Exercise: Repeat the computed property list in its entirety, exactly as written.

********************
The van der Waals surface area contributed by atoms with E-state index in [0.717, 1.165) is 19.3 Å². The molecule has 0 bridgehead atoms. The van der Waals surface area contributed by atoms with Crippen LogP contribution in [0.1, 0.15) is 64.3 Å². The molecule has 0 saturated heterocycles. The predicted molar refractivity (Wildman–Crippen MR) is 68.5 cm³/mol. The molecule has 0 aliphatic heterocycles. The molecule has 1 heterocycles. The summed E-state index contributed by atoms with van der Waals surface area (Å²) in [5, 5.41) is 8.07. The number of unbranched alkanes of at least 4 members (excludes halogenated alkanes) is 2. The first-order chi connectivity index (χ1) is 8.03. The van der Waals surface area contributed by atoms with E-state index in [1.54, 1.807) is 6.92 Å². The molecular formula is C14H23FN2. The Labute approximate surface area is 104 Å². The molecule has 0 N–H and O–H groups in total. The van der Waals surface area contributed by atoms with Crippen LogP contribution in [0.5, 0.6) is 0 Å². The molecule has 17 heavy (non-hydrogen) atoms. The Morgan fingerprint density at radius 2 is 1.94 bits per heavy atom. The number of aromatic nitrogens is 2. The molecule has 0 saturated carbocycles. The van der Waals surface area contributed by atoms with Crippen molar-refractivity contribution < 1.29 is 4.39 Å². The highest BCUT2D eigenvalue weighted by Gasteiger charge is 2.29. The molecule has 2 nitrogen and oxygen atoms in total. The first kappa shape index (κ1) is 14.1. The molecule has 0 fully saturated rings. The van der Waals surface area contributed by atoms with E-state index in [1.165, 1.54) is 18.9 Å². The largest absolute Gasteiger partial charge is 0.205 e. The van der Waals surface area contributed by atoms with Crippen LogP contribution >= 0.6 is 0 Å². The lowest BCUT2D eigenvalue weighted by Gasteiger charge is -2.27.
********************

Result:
The van der Waals surface area contributed by atoms with E-state index in [0.717, 1.165) is 19.3 Å². The molecule has 0 bridgehead atoms. The van der Waals surface area contributed by atoms with Crippen LogP contribution in [0.1, 0.15) is 64.3 Å². The molecule has 0 saturated heterocycles. The predicted molar refractivity (Wildman–Crippen MR) is 68.5 cm³/mol. The molecule has 0 aliphatic heterocycles. The molecule has 1 heterocycles. The summed E-state index contributed by atoms with van der Waals surface area (Å²) in [5, 5.41) is 8.07. The number of unbranched alkanes of at least 4 members (excludes halogenated alkanes) is 2. The first-order chi connectivity index (χ1) is 8.03. The van der Waals surface area contributed by atoms with E-state index in [1.54, 1.807) is 6.92 Å². The molecular formula is C14H23FN2. The Labute approximate surface area is 104 Å². The molecule has 0 N–H and O–H groups in total. The van der Waals surface area contributed by atoms with Crippen LogP contribution in [0.5, 0.6) is 0 Å². The molecule has 17 heavy (non-hydrogen) atoms. The Morgan fingerprint density at radius 2 is 1.94 bits per heavy atom. The number of aromatic nitrogens is 2. The molecule has 0 saturated carbocycles. The van der Waals surface area contributed by atoms with Crippen molar-refractivity contribution < 1.29 is 4.39 Å². The highest BCUT2D eigenvalue weighted by Gasteiger charge is 2.29. The molecule has 2 nitrogen and oxygen atoms in total. The first kappa shape index (κ1) is 14.1. The molecule has 0 fully saturated rings. The van der Waals surface area contributed by atoms with E-state index in [1.165, 1.54) is 18.9 Å². The largest absolute Gasteiger partial charge is 0.205 e. The van der Waals surface area contributed by atoms with Crippen LogP contribution >= 0.6 is 0 Å². The lowest BCUT2D eigenvalue weighted by Gasteiger charge is -2.27.